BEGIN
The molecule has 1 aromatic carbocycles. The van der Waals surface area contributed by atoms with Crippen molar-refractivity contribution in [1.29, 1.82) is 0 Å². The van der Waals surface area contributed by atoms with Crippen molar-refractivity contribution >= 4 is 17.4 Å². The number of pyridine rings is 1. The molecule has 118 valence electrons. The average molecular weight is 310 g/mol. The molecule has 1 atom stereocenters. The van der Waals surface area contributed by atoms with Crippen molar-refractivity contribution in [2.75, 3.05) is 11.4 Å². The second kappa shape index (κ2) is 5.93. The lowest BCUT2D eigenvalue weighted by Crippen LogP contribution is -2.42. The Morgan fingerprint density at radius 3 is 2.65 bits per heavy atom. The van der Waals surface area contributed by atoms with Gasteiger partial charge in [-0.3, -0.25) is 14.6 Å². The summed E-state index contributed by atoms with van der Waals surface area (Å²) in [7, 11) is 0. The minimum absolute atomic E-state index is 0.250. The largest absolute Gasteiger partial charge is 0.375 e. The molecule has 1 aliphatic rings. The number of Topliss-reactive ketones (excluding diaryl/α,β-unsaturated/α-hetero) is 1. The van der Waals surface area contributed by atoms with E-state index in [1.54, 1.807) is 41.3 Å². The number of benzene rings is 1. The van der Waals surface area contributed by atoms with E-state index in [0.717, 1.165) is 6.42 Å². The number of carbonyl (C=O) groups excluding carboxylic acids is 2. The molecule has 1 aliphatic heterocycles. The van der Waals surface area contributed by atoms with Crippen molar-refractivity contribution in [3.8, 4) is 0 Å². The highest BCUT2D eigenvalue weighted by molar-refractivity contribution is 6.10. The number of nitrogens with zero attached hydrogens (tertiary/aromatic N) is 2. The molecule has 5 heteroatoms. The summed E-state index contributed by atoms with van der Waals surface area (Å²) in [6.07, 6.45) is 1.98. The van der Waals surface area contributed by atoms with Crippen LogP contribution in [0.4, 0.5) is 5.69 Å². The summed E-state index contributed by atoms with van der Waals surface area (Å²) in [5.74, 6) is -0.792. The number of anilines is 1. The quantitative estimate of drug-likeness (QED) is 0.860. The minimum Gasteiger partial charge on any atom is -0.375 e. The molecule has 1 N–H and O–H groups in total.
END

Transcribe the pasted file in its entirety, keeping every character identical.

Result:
The molecule has 1 aromatic carbocycles. The van der Waals surface area contributed by atoms with Crippen molar-refractivity contribution in [1.29, 1.82) is 0 Å². The van der Waals surface area contributed by atoms with Crippen molar-refractivity contribution >= 4 is 17.4 Å². The number of pyridine rings is 1. The molecule has 118 valence electrons. The average molecular weight is 310 g/mol. The molecule has 1 atom stereocenters. The van der Waals surface area contributed by atoms with Crippen molar-refractivity contribution in [2.75, 3.05) is 11.4 Å². The second kappa shape index (κ2) is 5.93. The lowest BCUT2D eigenvalue weighted by Crippen LogP contribution is -2.42. The Morgan fingerprint density at radius 3 is 2.65 bits per heavy atom. The van der Waals surface area contributed by atoms with Gasteiger partial charge in [-0.3, -0.25) is 14.6 Å². The summed E-state index contributed by atoms with van der Waals surface area (Å²) in [7, 11) is 0. The minimum absolute atomic E-state index is 0.250. The largest absolute Gasteiger partial charge is 0.375 e. The molecule has 1 aliphatic rings. The number of Topliss-reactive ketones (excluding diaryl/α,β-unsaturated/α-hetero) is 1. The van der Waals surface area contributed by atoms with E-state index in [1.54, 1.807) is 41.3 Å². The number of benzene rings is 1. The van der Waals surface area contributed by atoms with E-state index in [0.717, 1.165) is 6.42 Å². The number of carbonyl (C=O) groups excluding carboxylic acids is 2. The molecule has 1 aliphatic heterocycles. The van der Waals surface area contributed by atoms with Crippen molar-refractivity contribution in [3.8, 4) is 0 Å². The highest BCUT2D eigenvalue weighted by molar-refractivity contribution is 6.10. The number of nitrogens with zero attached hydrogens (tertiary/aromatic N) is 2. The molecule has 5 heteroatoms. The summed E-state index contributed by atoms with van der Waals surface area (Å²) in [6.07, 6.45) is 1.98. The van der Waals surface area contributed by atoms with Crippen LogP contribution in [0.4, 0.5) is 5.69 Å². The summed E-state index contributed by atoms with van der Waals surface area (Å²) in [5.74, 6) is -0.792. The number of anilines is 1. The quantitative estimate of drug-likeness (QED) is 0.860. The minimum Gasteiger partial charge on any atom is -0.375 e. The molecule has 1 N–H and O–H groups in total.